Spurred on by my recent research into the area of urban gardening in Hong Kong, I decided to get in contact with some of the enterprises most established in the urban farming scene to try and organise a group visit with my students. I was quickly put in touch with Rooftop Republic, an urban gardening venture formed only two years ago but with over 20 farms set up so far, who invited the students and I to visit one of their most famous rooftop gardens in Central at the Fringe Club.


It proved to be a wonderful excursion for us, as we met Michelle Hong, one of the founding members of the social enterprise who gave us a tour of the garden and explained the key concepts and frameworks behind the venture. The company essentially specializes in providing professional services to set up and maintain farms for businesses and clients across Hong Kong life, whilst equally encouraging people to get involved with growing their own produce and promoting sustainable living. They consist of a team of experts in farm design and installation, permaculture, and farm management, as Michelle was able to give us invaluable advice on how to improve different aspects of our own gardening club, which had begun to feel rather small scale by this point.


With the garden placed on top of the prestigious Fringe Club in Central, a well-known not-for profits arts space and organisation which also doubles up as a restaurant, we were right in the heart of Hong Kong’s cultural core. The garden’s main use was to provide fresh vegetables for the restaurant downstairs, yet a large amount of the company’s food harvests also goes towards local food banks like Feeding Hong Kong as a communal gesture. They also use this garden to host regular urban gardening workshops for those with little to no experience, aiming to use urban gardening as a tool for transformative change at a social and educational level.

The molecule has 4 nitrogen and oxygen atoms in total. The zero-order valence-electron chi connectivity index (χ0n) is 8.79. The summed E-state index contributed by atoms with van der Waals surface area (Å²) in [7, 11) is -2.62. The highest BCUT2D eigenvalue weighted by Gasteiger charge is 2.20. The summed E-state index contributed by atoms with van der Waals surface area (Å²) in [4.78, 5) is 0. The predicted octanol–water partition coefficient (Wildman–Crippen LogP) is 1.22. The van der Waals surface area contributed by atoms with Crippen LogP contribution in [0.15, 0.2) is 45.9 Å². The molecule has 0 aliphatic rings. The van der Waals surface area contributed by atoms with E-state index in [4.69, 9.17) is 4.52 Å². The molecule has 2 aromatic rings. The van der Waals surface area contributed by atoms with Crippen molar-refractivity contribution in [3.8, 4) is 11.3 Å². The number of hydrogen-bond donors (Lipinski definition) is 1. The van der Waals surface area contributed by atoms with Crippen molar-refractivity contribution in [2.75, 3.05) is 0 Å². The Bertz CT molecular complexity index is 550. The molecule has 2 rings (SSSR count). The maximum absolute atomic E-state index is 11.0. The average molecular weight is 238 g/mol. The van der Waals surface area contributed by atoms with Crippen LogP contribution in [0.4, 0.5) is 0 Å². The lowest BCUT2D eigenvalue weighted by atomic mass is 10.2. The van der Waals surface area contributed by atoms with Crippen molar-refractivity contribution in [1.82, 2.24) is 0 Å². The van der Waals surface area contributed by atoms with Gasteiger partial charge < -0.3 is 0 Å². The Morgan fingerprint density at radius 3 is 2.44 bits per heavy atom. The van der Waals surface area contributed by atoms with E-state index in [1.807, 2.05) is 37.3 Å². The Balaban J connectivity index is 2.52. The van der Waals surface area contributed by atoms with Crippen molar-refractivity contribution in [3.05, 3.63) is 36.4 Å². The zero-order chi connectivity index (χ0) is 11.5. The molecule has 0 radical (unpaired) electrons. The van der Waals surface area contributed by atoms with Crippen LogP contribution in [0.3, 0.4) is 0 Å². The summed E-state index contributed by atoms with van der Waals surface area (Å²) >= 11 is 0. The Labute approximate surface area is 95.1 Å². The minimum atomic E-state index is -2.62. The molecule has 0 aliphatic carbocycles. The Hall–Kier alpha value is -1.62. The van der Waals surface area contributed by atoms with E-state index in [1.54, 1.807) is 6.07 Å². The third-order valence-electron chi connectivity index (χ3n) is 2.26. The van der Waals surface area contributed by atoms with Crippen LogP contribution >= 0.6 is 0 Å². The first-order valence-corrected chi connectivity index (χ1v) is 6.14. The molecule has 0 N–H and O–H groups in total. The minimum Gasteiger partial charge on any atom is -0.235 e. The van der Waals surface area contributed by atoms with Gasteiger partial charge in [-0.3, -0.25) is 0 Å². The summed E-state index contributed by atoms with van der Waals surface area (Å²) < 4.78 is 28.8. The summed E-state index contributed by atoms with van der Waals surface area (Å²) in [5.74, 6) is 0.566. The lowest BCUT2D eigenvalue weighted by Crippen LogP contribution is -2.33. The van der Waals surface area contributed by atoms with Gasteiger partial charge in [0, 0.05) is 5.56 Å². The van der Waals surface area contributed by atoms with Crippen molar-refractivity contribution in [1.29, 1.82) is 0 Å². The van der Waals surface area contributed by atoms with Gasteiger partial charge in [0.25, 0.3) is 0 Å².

Gardens like this essentially demonstrate how the growing realities of food security and organic farming can be realised and sustainably managed within an urban setting. All it needs is a little care and communal investment for such green spaces to take off, and the students and I were suitably thrilled to have visited such a productive and stable urban garden environment.


Following on from our last trip, we have been invited to visit one of their largest gardens in Tung Chung in the coming weeks, to get a glimpse of how larger scale farming works in an organic and sustainable setting. Talks are also in place to organise an urban gardening event with Chatteris in April, to increase CNET’s eco-awareness and try to encourage more of us to set up our own gardens on campus. As our understanding of urban farming develops, our gardening club continues to grow, and hopefully we will be able to apply these practices to the garden in the coming months to help leave a sustainable mark in the future.
  

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Myself with the students and Michelle Hong at the Fringe Club garden

Friday, 3 March 2017

The Wet Market by Oliver McKinley

If you venture deep into Kowloon and stray further and further off the beaten path you will maybe find your way into Shek Kip Mei where you can find a building of delight, of wonder, of fear and of wide eyed amazement. It is the Shek Kip Mei Commercial Centre and it is straight out of the 1950’s brutalist playbook, bristling with purpose and utility. It is one of many wet markets which are peppered throughout Hong Kong where you can buy all and sundry.


Here you can find pretty much any vegetable, animal or mineral. There are things I have bought- strange fruits, weird vegetables, suspicious baked items- of which I am absolutely clueless about. There are fruit both fragrant and exotic. The poet, Tony Harrison was, apparently, able to find Kumquats in Leeds and Newcastle, where and how I do not know, as the bitter sweet fruit for his middle age but here they are found in beautiful abundance.


Eggs in ridiculous variety, which since the descriptions are in Cantonese, I do not appreciate. Though I think I can see duck egg blue among the hen’s brown. There are salted numbers too, and other ovoid shapes coated in sawdust, which are the dreaded thousand year egg with its white transformed into brown jelly.


Further up the aisle, and I can never work out the floorplan for the market, you will find the butchers, without any refrigeration, skillfully carving up the carcasses or perhaps blow torching the hairs off a pig’s head. In another section you will find a cluster of fishmongers selling fish, alive and dead as well as all manner of shellfish. There are beautiful clams, a beautiful mossy green which when cooked turn a fantastic pink. There are lobsters, and crabs and all other sorts of marine and aquatic life including frogs.